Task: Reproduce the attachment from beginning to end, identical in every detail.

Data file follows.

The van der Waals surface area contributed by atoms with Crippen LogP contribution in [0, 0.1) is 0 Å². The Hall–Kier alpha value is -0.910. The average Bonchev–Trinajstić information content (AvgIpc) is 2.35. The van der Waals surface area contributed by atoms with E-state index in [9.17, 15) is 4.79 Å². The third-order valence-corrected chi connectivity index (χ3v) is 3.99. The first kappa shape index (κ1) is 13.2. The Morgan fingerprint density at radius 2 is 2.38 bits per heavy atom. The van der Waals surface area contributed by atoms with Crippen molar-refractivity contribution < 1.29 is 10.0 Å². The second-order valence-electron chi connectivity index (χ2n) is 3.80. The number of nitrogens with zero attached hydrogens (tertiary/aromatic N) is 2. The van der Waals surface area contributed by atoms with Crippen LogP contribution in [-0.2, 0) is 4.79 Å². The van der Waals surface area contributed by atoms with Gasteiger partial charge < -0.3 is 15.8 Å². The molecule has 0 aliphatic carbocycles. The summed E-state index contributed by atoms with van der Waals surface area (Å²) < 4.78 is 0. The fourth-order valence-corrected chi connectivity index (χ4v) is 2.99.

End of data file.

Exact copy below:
The van der Waals surface area contributed by atoms with Crippen LogP contribution in [0, 0.1) is 0 Å². The Hall–Kier alpha value is -0.910. The average Bonchev–Trinajstić information content (AvgIpc) is 2.35. The van der Waals surface area contributed by atoms with E-state index in [9.17, 15) is 4.79 Å². The third-order valence-corrected chi connectivity index (χ3v) is 3.99. The first kappa shape index (κ1) is 13.2. The Morgan fingerprint density at radius 2 is 2.38 bits per heavy atom. The van der Waals surface area contributed by atoms with Crippen molar-refractivity contribution < 1.29 is 10.0 Å². The second-order valence-electron chi connectivity index (χ2n) is 3.80. The number of nitrogens with zero attached hydrogens (tertiary/aromatic N) is 2. The van der Waals surface area contributed by atoms with Crippen LogP contribution in [-0.2, 0) is 4.79 Å². The van der Waals surface area contributed by atoms with Gasteiger partial charge < -0.3 is 15.8 Å². The molecule has 0 aliphatic carbocycles. The summed E-state index contributed by atoms with van der Waals surface area (Å²) < 4.78 is 0. The fourth-order valence-corrected chi connectivity index (χ4v) is 2.99.